If the author of the most popular astronomy text of the Middle Ages felt free to refer to God in this fashion, then I think we may safely reject the idea that medieval scientists espoused any kind of methodological naturalism.
Image of St. Albert the Great (d. 1280) from a fresco of 1352 (in Treviso, Italy) by Tommaso da Modena (1326-1379). Courtesy of Wikipedia.
St. Albert the Great was a Dominican friar, a Catholic bishop and a Doctor of the Church, who was called "Magnus" ("the Great") during his own lifetime, due to his reputation as a scholar and philosopher. He was also an immensely learned scientist and polymath, whose knowledge was unrivaled in his day.
Professor Edward Grant, in his work, God and Reason in the Middle Ages (Cambridge University Press, 2001), portrays St. Albert the Great as a theologian who strove to keep science and theology separate. Although he does not refer to St. Albert as a methodological naturalist, Grant nevertheless asserts that St. Albert (and his pupil, St. Thomas Aquinas) "both chose to keep the theologization of natural philosophy to a minimum" and that St. Albert's "basic conviction" was that "unless unavoidable, theology should not intrude into natural philosophy" (2001, p. 192). However, if we look beyond Grant's interpretive lens to the actual passages he cites from St. Albert's writings, a quite different portrait emerges.
Let us consider the first piece of evidence put forward by Grant: a quotation from St. Albert on the science of physics, which he chooses to define as Aristotelian (Peripatetic) philosophers have done, without recourse to theology:
Pursuing what we have in mind, we must take what we term 'physics' more as what accords with the opinion of Peripatetics than as anything we might wish to introduce from our knowledge ... for if perchance we should have any opinion of our own, this would be proffered by us (God willing) in theological works rather than in those on physics. (Cited in Grant, 2001, p. 192.)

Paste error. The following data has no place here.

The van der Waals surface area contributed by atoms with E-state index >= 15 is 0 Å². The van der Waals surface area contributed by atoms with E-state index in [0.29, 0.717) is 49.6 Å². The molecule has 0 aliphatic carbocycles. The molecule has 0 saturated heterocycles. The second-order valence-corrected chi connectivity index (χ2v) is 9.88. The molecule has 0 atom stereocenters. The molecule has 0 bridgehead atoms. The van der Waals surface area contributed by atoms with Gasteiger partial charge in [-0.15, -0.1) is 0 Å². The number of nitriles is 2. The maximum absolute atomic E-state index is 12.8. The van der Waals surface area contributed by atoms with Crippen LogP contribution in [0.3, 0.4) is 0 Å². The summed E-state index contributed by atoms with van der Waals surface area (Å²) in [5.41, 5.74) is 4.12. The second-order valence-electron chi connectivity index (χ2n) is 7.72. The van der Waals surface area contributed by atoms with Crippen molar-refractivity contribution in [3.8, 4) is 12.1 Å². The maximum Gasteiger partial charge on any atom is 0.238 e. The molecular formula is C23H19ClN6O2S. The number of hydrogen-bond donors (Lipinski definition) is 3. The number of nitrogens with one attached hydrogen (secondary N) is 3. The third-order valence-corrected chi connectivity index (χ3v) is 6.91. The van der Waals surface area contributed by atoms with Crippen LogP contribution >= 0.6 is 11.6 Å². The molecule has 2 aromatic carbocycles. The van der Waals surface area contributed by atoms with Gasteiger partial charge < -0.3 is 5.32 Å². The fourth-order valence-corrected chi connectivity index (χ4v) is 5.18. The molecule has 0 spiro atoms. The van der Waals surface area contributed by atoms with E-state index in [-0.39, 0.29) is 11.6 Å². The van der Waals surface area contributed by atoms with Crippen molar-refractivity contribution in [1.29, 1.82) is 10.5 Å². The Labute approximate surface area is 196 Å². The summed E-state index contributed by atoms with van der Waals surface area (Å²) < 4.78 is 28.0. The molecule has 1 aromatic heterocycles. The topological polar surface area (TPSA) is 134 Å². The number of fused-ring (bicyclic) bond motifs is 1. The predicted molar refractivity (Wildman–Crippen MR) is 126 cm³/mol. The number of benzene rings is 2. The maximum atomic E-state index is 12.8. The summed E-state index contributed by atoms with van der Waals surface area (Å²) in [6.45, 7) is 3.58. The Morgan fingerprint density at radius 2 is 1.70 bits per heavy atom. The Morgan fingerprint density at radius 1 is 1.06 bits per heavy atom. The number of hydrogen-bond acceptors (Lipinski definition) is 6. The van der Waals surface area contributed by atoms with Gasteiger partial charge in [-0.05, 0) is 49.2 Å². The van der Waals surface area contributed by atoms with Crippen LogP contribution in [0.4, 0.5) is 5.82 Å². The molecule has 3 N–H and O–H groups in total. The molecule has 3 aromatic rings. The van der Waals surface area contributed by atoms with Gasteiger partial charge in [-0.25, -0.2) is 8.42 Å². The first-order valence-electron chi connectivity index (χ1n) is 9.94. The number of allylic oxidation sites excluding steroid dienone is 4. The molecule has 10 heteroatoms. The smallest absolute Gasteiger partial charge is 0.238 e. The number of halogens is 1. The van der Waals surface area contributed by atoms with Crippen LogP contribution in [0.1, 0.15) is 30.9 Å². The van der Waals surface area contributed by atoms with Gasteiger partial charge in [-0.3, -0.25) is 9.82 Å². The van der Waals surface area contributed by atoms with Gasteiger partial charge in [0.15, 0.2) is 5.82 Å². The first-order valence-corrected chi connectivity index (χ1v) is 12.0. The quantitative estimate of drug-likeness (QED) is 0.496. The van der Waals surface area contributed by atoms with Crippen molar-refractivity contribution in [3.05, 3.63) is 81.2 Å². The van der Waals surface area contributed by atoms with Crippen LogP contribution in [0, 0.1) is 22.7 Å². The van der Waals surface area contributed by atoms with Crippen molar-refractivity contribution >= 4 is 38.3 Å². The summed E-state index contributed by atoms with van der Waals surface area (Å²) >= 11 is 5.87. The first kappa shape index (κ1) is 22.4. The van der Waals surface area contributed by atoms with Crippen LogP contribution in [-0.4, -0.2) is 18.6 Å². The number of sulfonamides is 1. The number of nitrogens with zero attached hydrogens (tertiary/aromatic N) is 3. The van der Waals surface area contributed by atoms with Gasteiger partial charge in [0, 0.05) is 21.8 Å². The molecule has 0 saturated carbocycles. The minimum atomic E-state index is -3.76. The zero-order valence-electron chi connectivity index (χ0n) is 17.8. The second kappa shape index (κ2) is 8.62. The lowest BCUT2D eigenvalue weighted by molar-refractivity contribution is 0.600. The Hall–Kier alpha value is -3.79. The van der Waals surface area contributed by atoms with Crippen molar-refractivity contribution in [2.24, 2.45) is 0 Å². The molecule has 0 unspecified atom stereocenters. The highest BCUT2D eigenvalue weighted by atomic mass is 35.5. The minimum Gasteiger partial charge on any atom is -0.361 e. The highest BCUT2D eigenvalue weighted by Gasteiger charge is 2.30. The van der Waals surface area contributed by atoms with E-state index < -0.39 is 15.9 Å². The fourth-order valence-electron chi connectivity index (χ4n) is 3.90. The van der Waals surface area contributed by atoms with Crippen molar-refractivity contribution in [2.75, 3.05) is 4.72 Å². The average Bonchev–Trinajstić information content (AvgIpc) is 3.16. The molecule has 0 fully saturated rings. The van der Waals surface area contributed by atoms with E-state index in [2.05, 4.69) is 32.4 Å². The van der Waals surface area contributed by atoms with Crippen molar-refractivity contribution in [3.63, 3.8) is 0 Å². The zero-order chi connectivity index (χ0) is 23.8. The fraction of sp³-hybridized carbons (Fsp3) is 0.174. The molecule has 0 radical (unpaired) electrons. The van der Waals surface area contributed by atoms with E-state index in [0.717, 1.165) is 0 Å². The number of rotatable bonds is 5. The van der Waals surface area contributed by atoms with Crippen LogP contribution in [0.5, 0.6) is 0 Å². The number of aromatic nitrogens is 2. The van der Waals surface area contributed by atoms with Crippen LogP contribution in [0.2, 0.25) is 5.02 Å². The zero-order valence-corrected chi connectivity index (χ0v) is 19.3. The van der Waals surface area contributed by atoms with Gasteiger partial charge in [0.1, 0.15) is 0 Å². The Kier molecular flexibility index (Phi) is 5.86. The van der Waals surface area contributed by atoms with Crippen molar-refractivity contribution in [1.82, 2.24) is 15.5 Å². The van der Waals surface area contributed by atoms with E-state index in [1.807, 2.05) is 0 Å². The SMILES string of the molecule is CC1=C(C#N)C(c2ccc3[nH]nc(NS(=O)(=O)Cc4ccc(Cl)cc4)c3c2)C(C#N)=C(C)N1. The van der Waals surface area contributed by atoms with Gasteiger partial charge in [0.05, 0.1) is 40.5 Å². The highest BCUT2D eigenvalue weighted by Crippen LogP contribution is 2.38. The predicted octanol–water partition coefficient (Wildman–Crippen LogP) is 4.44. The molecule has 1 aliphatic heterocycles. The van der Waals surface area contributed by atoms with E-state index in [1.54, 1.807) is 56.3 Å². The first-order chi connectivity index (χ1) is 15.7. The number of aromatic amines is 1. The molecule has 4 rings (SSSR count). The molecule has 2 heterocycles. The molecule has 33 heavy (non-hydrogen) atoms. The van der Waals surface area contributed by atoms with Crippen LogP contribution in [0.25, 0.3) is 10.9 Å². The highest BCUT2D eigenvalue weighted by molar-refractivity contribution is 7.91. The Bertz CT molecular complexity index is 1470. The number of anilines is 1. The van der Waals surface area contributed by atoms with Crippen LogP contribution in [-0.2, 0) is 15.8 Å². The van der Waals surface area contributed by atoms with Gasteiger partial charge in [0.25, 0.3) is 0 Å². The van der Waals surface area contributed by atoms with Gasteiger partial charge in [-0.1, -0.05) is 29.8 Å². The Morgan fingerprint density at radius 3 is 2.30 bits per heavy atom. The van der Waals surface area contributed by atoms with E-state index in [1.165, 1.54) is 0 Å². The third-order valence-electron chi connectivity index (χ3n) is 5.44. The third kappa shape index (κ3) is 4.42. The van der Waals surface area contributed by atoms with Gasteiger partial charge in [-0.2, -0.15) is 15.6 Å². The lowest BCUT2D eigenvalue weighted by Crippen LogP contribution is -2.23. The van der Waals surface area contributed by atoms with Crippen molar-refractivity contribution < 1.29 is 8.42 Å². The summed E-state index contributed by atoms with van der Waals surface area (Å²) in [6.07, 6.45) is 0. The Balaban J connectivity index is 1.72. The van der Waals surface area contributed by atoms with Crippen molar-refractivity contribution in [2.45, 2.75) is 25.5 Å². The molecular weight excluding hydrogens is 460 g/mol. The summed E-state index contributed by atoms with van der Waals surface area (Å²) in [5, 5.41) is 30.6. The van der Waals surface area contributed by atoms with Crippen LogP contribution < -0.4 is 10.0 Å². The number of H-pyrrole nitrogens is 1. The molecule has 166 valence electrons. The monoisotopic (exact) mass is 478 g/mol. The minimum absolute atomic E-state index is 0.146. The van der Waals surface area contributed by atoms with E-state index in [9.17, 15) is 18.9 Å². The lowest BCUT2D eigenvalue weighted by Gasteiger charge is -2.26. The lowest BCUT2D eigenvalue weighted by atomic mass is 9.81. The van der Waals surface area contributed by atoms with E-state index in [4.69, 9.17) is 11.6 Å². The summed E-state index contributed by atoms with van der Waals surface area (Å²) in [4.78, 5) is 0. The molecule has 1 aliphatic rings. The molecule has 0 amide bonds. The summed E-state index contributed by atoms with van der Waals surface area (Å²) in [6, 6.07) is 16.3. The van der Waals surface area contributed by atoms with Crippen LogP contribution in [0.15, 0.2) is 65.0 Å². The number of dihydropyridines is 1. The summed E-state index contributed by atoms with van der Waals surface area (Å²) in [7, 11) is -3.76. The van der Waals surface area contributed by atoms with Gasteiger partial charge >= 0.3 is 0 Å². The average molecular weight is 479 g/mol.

Grant draws the following moral:
Albertus thus believed that Aristotle's natural philosophy was to be treated naturally, in the customary manner of Peripatetics. Where theological issues might be involved, they were to be treated in theological treatises. (2001, p. 192)
Grant is conflating two claims here - neither of which is equivalent to methodological naturalism. First, he declares that "Aristotle's natural philosophy was to be treated naturally," without telling us what that means. If it means (as Aristotle contended) that the proper subject matter of physics is natural bodies, then a supernaturalist could readily agree. As we saw in Part A above, this is simply equivalent to principle (b), which that defines science as the systematic study of physical phenomena. Such a claim poses no threat to supernaturalism, as it does not assert that science is comptent to explain physical phenomena solely in terms of other physical phenomena, making the supernatural redundant. In any case, as we shall see below in our discussion of Aquinas, Aristotle's physics was anything but naturalistic: it invoked an incorporeal Unmoved Mover to explain natural changes occurring in the heavens and on earth.